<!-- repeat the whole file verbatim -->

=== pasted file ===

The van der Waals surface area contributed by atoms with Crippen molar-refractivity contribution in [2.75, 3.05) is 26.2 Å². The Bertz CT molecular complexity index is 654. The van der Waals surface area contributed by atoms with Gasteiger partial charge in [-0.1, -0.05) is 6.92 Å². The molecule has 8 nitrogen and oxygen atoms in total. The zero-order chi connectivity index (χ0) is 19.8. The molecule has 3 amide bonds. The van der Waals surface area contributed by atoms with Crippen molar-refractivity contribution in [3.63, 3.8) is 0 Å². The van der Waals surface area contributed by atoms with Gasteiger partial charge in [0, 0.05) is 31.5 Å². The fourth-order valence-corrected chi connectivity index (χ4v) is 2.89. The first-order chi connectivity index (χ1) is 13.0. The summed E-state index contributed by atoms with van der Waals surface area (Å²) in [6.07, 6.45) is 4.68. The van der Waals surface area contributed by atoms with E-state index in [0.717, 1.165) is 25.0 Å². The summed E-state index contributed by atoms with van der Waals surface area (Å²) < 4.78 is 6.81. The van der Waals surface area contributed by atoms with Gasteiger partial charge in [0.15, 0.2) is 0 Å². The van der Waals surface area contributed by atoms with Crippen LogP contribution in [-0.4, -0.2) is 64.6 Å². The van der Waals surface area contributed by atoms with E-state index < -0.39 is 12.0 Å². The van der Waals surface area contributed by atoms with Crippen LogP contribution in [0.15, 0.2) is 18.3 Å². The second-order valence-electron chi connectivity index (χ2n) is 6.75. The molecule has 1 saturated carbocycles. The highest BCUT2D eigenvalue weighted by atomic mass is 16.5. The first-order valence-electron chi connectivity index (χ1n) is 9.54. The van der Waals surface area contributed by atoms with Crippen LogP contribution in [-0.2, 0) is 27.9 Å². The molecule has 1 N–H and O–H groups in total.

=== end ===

The van der Waals surface area contributed by atoms with Crippen molar-refractivity contribution in [2.75, 3.05) is 26.2 Å². The Bertz CT molecular complexity index is 654. The van der Waals surface area contributed by atoms with Gasteiger partial charge in [-0.1, -0.05) is 6.92 Å². The molecule has 8 nitrogen and oxygen atoms in total. The zero-order chi connectivity index (χ0) is 19.8. The molecule has 3 amide bonds. The van der Waals surface area contributed by atoms with Crippen molar-refractivity contribution in [3.63, 3.8) is 0 Å². The van der Waals surface area contributed by atoms with Gasteiger partial charge in [0, 0.05) is 31.5 Å². The fourth-order valence-corrected chi connectivity index (χ4v) is 2.89. The first-order chi connectivity index (χ1) is 13.0. The summed E-state index contributed by atoms with van der Waals surface area (Å²) in [6.07, 6.45) is 4.68. The van der Waals surface area contributed by atoms with E-state index in [0.717, 1.165) is 25.0 Å². The summed E-state index contributed by atoms with van der Waals surface area (Å²) < 4.78 is 6.81. The van der Waals surface area contributed by atoms with Gasteiger partial charge in [0.15, 0.2) is 0 Å². The van der Waals surface area contributed by atoms with Crippen LogP contribution in [-0.4, -0.2) is 64.6 Å². The van der Waals surface area contributed by atoms with E-state index < -0.39 is 12.0 Å². The van der Waals surface area contributed by atoms with Crippen LogP contribution in [0.15, 0.2) is 18.3 Å². The second-order valence-electron chi connectivity index (χ2n) is 6.75. The molecule has 1 saturated carbocycles. The highest BCUT2D eigenvalue weighted by atomic mass is 16.5. The first-order valence-electron chi connectivity index (χ1n) is 9.54. The van der Waals surface area contributed by atoms with Crippen LogP contribution in [-0.2, 0) is 27.9 Å². The molecule has 1 N–H and O–H groups in total.